As for Stravinsky seen through the eyes of others, it should be obvious to the reader that only Russians could have known him, and that his Swiss friends, Ramuz, Cingria, Ansermet, at least in their earlier associations with the composer, were limited to a partial view. Occasionally a distant and wholly uninvolved observer catches a detail that any acquaintance of Stravinsky would recognize as true, as in Osbert Sitwell’s description of the composer’s mood when acknowledging the applause after the London premiere of The Nightingale:

I was excited to see the great Russian composer, the master of the epoch, walk before the curtain. Slight of frame, pale, about thirty years of age, with an air both worldly and abstracted, and a little angry, he bowed back with solemnity to [an] audience [that little] comprehended the nature of the great musician to whom they were doing honor, or the often eschatological import of his work.

Another contemporary glimpse that also rings true comes to us from Stravinsky’s neighbor on Lac Leman, C. Stanley Wise, but since the composer denied ever having met this gentleman, it will be enough to repeat two of his comments. First, Wise quotes Stravinsky’s reply to a question as to whether he had consulted Nijinsky on the choreography of Le Sacre du printemps: “Surely not. It would be impossible for two persons to compose a work.” Second, Wise noted that “unless one is intelligently interested and inquires about Stravinsky’s work, it is possible to pass hours with him and know nothing of what he is doing.”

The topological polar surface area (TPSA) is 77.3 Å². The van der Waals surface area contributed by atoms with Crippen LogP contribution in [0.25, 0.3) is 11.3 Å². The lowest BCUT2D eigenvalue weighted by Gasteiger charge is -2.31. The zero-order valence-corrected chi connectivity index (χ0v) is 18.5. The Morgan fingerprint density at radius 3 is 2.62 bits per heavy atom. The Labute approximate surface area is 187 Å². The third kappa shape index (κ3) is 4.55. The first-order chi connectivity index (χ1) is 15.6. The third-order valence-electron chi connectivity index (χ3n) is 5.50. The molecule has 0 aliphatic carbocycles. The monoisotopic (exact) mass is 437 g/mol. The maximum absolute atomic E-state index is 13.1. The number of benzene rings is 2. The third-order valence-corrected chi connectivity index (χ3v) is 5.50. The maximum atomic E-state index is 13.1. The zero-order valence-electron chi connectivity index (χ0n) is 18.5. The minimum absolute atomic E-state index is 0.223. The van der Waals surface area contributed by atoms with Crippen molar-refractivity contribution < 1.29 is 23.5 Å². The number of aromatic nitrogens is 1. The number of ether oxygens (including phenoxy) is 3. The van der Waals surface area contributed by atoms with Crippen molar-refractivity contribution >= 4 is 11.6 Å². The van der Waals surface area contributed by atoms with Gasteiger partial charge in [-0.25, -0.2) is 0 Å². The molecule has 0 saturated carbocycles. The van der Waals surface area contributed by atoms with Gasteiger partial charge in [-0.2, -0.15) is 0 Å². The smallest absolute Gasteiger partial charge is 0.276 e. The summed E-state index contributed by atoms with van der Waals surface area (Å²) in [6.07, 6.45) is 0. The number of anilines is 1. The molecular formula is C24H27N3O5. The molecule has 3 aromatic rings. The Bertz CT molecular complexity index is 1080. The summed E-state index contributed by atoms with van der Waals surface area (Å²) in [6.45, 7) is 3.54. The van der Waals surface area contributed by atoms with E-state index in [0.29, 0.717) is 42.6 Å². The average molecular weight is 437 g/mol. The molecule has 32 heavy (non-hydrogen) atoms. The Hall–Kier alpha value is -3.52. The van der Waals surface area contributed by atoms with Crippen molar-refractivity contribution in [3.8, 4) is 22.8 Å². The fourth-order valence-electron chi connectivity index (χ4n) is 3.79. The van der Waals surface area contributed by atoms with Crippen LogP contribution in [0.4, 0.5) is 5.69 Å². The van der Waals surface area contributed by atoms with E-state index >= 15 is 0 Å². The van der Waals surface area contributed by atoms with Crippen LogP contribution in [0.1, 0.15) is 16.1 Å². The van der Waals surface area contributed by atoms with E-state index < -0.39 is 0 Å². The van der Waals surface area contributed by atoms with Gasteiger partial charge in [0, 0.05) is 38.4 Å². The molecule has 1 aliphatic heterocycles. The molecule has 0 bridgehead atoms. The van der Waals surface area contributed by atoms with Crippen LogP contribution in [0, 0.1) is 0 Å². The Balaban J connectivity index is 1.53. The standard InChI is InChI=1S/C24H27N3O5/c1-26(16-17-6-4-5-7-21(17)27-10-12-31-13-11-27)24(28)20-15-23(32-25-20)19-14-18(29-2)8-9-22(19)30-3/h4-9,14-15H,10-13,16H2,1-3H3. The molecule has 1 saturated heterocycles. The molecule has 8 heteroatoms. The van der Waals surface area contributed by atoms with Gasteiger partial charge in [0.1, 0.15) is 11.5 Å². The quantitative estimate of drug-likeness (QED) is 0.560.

If only Russians could know Stravinsky, perhaps this new harvest of his letters should be read in conjunction with a portrait of him by one of his compatriots. The most perceptive of these is from the diary of Vaslav Nijinsky, whose awareness of Stravinsky is as shrewd as anything by Saint-Simon. Nijinsky is describing his final encounter with the composer, in March, 1916, just before the dancer left to join Diaghilev’s company in New York. The picture is not flattering, yet Stravinsky can hardly be blamed for refusing the responsibility of keeping Nijinsky’s infant daughter during her father’s absence. And the reader must bear in mind that by this date Stravinsky was alarmed at the symptoms of Nijinsky’s mental instability. Yet Nijinsky did know Stravinsky: